Backpacks are feeling much lighter for students in one Schoharie County school district. As YNN's Maria Valvanis explains, iPads are students’ new educational tool.
SHARON SPRINGS, N.Y. -- Teacher Barbara Handy said, "It's brought a whole new life to the school. It's allowed students to do things they never thought possible before."
It's a whole new way of learning. Seventh through 12th grade students at the Sharon Springs Central School are trading in their textbooks for an iPad.
"It's been pretty good because you can do it all on one thing instead of a multitude of papers," said student Brenna Wilday.
Handy said, "In one of my classes, I send them a work sheet, they take it off the iPad, do it, send it back to me, I correct it, send the changes to them and it's all done electronically."
It's all part of a $215,000 pilot program, funded by BOCES state aid and a grant from Senator James Seward's office. Students are expected to use their iPads for class work, as well as homework, something many of them didn't have the opportunity to do before.
"We estimate that less than 50 percent of our students have internet access at their homes. We hope it's successful here this year so it can happen elsewhere next year," said Superintendent Patterson Green.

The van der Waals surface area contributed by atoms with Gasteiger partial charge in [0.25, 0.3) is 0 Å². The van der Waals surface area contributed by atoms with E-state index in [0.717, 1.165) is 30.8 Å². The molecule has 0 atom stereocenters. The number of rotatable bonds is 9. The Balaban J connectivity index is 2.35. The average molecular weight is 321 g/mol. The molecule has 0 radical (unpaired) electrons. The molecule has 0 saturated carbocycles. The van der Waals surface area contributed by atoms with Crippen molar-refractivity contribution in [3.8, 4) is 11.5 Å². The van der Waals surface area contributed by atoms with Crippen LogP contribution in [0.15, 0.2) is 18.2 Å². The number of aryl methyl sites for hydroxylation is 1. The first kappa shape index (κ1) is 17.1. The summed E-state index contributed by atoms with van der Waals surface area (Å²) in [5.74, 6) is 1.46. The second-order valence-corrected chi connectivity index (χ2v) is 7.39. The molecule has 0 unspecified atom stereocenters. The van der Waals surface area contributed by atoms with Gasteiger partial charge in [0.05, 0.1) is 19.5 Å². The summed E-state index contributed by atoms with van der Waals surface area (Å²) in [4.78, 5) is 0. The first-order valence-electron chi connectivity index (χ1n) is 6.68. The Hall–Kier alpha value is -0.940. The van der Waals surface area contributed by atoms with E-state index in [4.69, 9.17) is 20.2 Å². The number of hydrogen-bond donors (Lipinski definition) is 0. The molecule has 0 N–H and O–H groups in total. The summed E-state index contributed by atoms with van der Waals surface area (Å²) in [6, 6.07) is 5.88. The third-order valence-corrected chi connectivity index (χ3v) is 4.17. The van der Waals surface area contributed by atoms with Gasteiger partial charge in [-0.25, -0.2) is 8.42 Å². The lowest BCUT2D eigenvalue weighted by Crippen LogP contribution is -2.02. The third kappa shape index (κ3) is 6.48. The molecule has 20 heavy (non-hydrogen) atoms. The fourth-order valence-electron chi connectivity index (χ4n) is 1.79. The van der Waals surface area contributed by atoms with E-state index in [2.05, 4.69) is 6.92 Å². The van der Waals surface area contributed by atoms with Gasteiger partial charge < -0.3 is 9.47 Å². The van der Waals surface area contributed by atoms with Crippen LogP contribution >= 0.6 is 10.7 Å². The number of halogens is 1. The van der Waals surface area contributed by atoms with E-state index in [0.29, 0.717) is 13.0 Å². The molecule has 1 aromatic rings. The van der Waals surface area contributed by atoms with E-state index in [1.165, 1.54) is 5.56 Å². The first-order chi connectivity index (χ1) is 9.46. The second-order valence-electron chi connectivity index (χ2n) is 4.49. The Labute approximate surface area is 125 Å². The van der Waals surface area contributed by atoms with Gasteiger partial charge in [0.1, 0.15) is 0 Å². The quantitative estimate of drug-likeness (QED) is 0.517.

And in order for it to be successful, students must comply with school rules. Security programs have been put in place, blocking social media sites and inappropriate music.
Teacher Tom Yorke said, "It's monitored not only by me, but also a tech department within the program itself, to make sure kids are focusing on positive habits."
But once students walk outside school doors, with parental permission, they will have access to restricted social media sites.
"This light speed filter that we're using has those controls, with parental sign-off, having students be able to access Facebook, Twitter, outside of school hours and on the weekends," said Green.
And perhaps the most beneficial part of the entire program…
"There's not many excuses you can say for not getting your homework in."